Author: David Wellington
First published: 2009
The blurb: In the next 23 hours, there will be no reprieve, no mercy, and no time off for good behaviour.
When vampire hunter Laura Caxton is locked up in a maximum-security prison, the cop-turned-con finds herself surrounded by countless murderers and death-row inmates with nothing to lose… and plenty of time to kill.
Caxton’s always been able to watch here own back – even when it’s against a cell-block wall – but soon she learns that an even greater threat has slithered behind the bars to join her. Justinia Malvern, the world’s oldest living vampire, has taken residence, and her strength grows by the moment as she raids the inmate population like an open bar with an all-you-can-drink supply of fresh blood. The crafty old vampire knows just how to pull Caxton’s strings, too, and she’s issued an ultimatum that Laura can’t refuse.
Now Laura has just 23 hours to fight her way through a gauntlet of vampires, cons, and killers… 23 hours to make one last, desperate attempt at protecting the world from Justinia’s evil.
The review: This is the fourth Laura Caxton book, a series that runs 13 Bullets, 99 coffins, Vampire Zero and this. If you haven’t read the first books then this is a massive spoiler to the earlier series.
In the previous volume Caxton, to deal with Arkeley, tortured a sociopathic vampire wannabe. This enabled her to find Arkeley’s lair but – of course – is against the law and she is now paying the price. Wellington now has a well established lore and he isn’t messing with that. What he is doing, therefore, is shifting the pitch and focus of each volume.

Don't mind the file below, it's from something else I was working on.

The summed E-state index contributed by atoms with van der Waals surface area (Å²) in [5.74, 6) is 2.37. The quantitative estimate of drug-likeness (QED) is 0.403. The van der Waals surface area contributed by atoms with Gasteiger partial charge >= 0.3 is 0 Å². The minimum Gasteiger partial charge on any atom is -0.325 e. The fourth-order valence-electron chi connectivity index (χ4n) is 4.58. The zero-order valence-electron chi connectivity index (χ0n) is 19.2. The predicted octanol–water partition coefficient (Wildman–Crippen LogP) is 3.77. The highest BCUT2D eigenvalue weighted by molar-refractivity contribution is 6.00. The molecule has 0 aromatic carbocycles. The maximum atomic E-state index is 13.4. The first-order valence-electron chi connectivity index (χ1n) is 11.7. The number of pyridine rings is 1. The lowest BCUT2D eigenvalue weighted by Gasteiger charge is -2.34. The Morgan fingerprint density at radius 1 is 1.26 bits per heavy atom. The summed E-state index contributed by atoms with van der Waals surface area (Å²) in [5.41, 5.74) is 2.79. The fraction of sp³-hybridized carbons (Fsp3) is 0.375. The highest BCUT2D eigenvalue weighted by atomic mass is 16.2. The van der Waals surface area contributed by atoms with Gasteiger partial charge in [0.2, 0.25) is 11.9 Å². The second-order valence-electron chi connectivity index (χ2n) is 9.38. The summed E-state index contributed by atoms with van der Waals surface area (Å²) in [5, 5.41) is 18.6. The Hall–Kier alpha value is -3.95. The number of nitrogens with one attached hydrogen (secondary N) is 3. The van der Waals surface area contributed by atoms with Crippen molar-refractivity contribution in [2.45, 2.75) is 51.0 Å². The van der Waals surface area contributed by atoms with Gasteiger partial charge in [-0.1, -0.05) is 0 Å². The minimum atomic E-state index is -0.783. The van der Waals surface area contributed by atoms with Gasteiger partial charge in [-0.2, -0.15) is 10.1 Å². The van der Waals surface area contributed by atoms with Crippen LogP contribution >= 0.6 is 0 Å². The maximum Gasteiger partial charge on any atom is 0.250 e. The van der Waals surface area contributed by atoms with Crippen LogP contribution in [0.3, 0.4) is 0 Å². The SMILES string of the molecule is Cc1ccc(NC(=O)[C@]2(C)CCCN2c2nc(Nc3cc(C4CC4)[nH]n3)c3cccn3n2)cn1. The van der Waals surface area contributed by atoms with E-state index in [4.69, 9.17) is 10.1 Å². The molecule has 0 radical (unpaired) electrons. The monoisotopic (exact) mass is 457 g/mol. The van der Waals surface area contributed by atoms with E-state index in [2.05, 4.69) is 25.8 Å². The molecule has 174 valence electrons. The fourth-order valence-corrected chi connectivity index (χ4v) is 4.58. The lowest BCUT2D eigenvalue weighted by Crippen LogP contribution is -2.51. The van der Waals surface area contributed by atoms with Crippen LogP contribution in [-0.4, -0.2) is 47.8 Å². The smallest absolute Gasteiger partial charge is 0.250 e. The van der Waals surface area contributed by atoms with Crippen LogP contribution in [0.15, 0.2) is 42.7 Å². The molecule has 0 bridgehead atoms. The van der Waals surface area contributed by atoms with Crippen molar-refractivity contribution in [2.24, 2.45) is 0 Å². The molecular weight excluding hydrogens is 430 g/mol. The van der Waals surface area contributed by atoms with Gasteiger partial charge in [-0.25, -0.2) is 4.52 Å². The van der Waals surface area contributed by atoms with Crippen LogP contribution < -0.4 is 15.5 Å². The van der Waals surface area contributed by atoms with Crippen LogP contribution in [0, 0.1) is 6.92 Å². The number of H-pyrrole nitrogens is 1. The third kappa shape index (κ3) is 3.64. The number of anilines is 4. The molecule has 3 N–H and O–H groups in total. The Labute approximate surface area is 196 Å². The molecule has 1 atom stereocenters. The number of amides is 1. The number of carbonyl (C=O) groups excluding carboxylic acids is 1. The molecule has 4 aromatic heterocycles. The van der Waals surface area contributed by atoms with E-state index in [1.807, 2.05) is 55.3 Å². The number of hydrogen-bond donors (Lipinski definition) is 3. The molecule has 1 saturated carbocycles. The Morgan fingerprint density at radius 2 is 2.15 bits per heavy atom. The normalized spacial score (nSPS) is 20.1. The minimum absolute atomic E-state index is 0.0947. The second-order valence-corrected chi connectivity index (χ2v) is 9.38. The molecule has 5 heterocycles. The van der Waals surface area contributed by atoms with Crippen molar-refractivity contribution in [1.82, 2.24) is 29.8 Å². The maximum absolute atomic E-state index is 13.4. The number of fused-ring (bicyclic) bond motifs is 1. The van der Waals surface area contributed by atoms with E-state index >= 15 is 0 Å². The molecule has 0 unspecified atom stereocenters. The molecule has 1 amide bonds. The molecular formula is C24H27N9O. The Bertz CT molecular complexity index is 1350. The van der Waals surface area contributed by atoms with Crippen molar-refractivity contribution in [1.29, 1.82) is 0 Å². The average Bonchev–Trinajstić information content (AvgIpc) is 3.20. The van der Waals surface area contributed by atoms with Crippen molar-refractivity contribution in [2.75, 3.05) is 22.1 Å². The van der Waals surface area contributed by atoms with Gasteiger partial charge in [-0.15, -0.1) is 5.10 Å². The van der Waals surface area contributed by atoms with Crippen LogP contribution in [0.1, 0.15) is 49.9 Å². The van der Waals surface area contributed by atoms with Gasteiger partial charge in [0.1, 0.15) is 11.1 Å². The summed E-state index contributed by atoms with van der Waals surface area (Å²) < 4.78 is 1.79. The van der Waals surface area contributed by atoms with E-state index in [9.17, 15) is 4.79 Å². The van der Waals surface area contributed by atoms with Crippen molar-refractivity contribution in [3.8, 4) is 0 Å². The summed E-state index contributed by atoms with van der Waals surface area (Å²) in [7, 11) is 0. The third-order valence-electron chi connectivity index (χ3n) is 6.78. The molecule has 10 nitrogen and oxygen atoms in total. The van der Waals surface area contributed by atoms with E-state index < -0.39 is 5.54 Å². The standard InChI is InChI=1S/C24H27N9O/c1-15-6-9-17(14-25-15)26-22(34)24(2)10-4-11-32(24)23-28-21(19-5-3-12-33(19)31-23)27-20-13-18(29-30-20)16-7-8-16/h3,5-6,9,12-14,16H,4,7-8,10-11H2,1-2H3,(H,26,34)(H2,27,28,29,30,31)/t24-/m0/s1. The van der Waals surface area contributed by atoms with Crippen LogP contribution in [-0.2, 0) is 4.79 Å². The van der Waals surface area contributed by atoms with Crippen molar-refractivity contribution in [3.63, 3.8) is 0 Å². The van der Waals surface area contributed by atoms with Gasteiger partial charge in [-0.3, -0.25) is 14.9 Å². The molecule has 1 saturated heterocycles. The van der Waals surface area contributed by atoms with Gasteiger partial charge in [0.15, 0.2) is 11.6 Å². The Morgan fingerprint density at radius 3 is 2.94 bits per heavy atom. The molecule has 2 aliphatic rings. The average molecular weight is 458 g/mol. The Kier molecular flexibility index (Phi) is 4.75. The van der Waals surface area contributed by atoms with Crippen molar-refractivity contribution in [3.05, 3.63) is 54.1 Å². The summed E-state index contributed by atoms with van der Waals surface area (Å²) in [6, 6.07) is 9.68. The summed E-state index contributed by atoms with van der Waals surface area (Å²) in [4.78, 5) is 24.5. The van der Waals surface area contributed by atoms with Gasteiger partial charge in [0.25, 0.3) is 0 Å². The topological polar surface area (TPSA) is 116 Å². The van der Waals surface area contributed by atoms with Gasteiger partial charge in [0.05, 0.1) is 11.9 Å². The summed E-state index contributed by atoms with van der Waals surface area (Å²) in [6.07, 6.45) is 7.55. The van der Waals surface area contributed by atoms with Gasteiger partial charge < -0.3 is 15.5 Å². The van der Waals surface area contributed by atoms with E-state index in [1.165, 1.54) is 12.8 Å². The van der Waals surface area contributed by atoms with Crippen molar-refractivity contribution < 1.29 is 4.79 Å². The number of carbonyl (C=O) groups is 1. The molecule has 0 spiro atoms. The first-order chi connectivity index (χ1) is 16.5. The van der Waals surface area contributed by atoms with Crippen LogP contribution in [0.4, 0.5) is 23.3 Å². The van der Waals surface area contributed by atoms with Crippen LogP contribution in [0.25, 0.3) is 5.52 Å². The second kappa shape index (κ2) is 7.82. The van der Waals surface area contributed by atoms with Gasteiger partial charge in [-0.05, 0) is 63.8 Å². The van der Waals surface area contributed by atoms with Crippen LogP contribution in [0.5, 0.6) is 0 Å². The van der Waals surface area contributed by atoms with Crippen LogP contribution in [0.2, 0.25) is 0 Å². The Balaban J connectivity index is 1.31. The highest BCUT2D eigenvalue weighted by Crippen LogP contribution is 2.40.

In the last volume he stripped Caxton down from ‘Caxton person’ to ‘Caxton vampire hunter’ – in a move I mentioned in the last review and really found most interesting. In this he offers her vulnerability again, placing her in an almost impossible survival horror situation with only her wits and a troubled individual to help her. This shift in direction kept the volume fresh and underlines why the Caxton series is, without doubt, one of the best vampire series currently being written.
He then places a second individual in focus, someone who is familiar with the brutal and violent vampire phenomena but has none of Caxton’s skill set or grim determination. This juxtaposes nicely.
There is one leap of faith necessary, one very minor aspect I found difficult to buy. Early on Caxton spots a clue as to what will happen (on a blackberry text). We, the reader, know immediately what it means but it seems lost on Caxton – I found it difficult to buy that she wouldn’t twig straight away. However, a minor little thing in an excellent book. 8 out of 10.
Saturday, August 08, 2009
Author: David Wellington